Alcohol consumption induces a dose-dependent noxious effect on skeletal muscle, leading to progressive functional and structural damage of myocytes, with concomitant reductions in lean body mass. Nearly half of high-dose chronic alcohol consumers develop alcoholic skeletal myopathy. The pathogenic mechanisms that lie between alcohol intake and loss of muscle tissue involve multiple pathways, making the elucidation of the disease somewhat difficult. This review discusses the recent advances in basic and clinical research on the molecular and cellular events involved in the development of alcohol-induced muscle disease. The main areas of recent research interest on this field are as follows: (i) molecular mechanisms in alcohol exposed muscle in the rat model; (ii) gene expression changes in alcohol exposed muscle; (iii) the role of trace elements and oxidative stress in alcoholic myopathy; and (iv) the role of apoptosis and preapoptotic pathways in alcoholic myopathy. These aforementioned areas are crucial in understanding the pathogenesis of this disease. For example, there is overwhelming evidence that both chronic alcohol ingestion and acute alcohol intoxication impair the rate of protein synthesis of myofibrillar proteins, in particular, under both postabsorptive and postprandial conditions. Perturbations in gene expression are contributory factors to the development of alcoholic myopathy, as ethanol-induced alterations are detected in over 400 genes and the protein profile (i.e., the proteome) of muscle is also affected.There is supportive evidence that oxidative damage is involved in the pathogenesis of alcoholic myopathy. Increased lipid peroxidation is related to muscle fibre atrophy, and reduced serum levels of some antioxidants may be related to loss of muscle mass and muscle strength. Finally, ethanol induces skeletal muscle apoptosis and increases both pro- and antiapoptotic regulatory mechanisms.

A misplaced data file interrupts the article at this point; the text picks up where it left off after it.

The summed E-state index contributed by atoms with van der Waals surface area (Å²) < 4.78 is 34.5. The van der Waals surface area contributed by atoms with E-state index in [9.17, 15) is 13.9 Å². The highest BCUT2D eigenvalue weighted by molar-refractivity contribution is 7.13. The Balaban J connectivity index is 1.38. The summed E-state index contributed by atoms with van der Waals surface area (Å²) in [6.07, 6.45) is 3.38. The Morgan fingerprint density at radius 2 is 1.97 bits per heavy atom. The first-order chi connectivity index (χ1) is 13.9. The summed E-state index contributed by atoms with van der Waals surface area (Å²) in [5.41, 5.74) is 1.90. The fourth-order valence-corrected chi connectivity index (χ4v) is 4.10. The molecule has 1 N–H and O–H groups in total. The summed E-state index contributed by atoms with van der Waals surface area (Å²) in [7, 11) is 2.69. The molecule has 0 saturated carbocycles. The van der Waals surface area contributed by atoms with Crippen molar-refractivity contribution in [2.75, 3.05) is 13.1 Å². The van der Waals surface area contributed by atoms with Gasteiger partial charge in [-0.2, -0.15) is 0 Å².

All Science Journal Classification (ASJC) codes
- Medicine (miscellaneous)
- Psychiatry and Mental health